• Here is another example of a ring with an element that is a zero divisor on one side only. Let ${\displaystyle S}$ be the set of all sequences of integers ${\displaystyle (a1,a2,a3,...)}$. Take for the ring all additive maps from ${\displaystyle S}$ to ${\displaystyle S}$, with pointwise addition and composition as the ring operations. (That is, our ring is ${\displaystyle \mathrm {End} (S)}$, the endomorphism ring of the additive group ${\displaystyle S}$.) Three examples of elements of this ring are the right shift ${\displaystyle R(a1,a2,a3,...)=(0,a1,a2,...)}$, the left shift ${\displaystyle L(a1,a2,a3,...)=(a2,a3,a4,...)}$, and the projection map onto the first factor ${\displaystyle P(a1,a2,a3,...)=(a1,0,0,...)}$. All three of these additive maps are not zero, and the composites ${\displaystyle LP}$ and ${\displaystyle PR}$ are both zero, so ${\displaystyle L}$ is a left zero divisor and ${\displaystyle R}$ is a right zero divisor in the ring of additive maps from ${\displaystyle S}$ to ${\displaystyle S}$. However, ${\displaystyle L}$ is not a right zero divisor and ${\displaystyle R}$ is not a left zero divisor: the composite ${\displaystyle LR}$ is the identity. Note also that ${\displaystyle RL}$ is a two-sided zero-divisor since ${\displaystyle RLP=0=PRL}$, while ${\displaystyle LR=1}$ is not in any direction.

## Properties

• In the ring of n-by-n matrices over a field, the left and right zero divisors coincide; they are precisely the singular matrices. In the ring of n-by-n matrices over an integral domain, the zero divisors are precisely the matrices with determinant zero.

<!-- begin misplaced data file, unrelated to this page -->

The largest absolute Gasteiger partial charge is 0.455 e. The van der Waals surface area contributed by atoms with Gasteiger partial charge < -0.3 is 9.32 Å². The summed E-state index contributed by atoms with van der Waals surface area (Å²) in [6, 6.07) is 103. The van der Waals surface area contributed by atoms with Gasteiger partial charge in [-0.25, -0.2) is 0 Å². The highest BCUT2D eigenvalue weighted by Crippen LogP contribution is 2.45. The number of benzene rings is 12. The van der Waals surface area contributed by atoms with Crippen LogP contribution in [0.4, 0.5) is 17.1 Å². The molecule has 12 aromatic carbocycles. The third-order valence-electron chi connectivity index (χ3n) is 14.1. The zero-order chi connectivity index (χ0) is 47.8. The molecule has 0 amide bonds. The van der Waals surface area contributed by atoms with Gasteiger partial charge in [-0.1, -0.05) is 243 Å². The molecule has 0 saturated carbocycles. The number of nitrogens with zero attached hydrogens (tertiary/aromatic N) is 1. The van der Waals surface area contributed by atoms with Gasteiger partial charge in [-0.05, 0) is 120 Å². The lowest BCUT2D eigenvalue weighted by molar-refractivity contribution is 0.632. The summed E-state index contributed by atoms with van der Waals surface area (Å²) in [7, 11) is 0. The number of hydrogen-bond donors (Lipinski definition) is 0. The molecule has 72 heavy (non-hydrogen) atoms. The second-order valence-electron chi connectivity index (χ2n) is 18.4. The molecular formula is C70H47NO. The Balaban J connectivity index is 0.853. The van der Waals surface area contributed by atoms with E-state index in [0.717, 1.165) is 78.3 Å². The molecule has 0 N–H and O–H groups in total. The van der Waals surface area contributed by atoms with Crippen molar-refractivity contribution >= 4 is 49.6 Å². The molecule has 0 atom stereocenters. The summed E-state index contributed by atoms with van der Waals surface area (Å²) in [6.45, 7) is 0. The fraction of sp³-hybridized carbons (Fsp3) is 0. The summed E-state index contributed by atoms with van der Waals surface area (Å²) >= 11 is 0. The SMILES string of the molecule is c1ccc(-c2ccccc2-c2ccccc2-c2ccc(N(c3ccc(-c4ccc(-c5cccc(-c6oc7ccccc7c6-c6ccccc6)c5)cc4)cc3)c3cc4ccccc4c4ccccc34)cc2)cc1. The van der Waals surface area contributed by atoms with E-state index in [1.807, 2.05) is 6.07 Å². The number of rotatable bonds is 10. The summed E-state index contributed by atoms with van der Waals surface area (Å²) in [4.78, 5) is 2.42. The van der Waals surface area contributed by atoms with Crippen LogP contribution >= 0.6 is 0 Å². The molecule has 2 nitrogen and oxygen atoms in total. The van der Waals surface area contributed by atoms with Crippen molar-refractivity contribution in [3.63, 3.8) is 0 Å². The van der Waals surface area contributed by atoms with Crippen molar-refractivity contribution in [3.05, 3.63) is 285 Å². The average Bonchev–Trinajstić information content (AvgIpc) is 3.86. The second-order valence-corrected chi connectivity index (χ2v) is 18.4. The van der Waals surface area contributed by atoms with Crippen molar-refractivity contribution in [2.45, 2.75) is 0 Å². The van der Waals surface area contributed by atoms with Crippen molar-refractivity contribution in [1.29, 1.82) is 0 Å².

• Left or right zero divisors can never be units, because if a is invertible and ax = 0, then 0 = a−10 = a−1ax = x, whereas x must be nonzero.

## Zero as a zero divisor

There is no need for a separate convention regarding the case a = 0, because the definition applies also in this case:

• If R is a ring other than the zero ring, then 0 is a (two-sided) zero divisor, because 0 · 1 = 0 and 1 · 0 = 0.
• If R is the zero ring, in which 0 = 1, then 0 is not a zero divisor, because there is no nonzero element that when multiplied by 0 yields 0.

Such properties are needed in order to make the following general statements true:

• In a nonzero commutative ring R, the set of non-zero-divisors is a multiplicative set in R. (This, in turn, is important for the definition of the total quotient ring.) The same is true of the set of non-left-zero-divisors and the set of non-right-zero-divisors in an arbitrary ring, commutative or not.
• In a commutative Noetherian ring R, the set of zero divisors is the union of the associated prime ideals of R.

Some references choose to exclude 0 as a zero divisor by convention, but then they must introduce exceptions in the two general statements just made.

## Zero divisor on a module

Let R be a commutative ring, let M be an R-module, and let a be an element of R. One says that a is M-regular if the multiplication by a map ${\displaystyle M{\stackrel {a}{\to }}M}$ is injective, and that a is a zero divisor on M otherwise.[4] The set of M-regular elements is a multiplicative set in R.[5]

Specializing the definitions of "M-regular" and "zero divisor on M" to the case M = R recovers the definitions of "regular" and "zero divisor" given earlier in this article.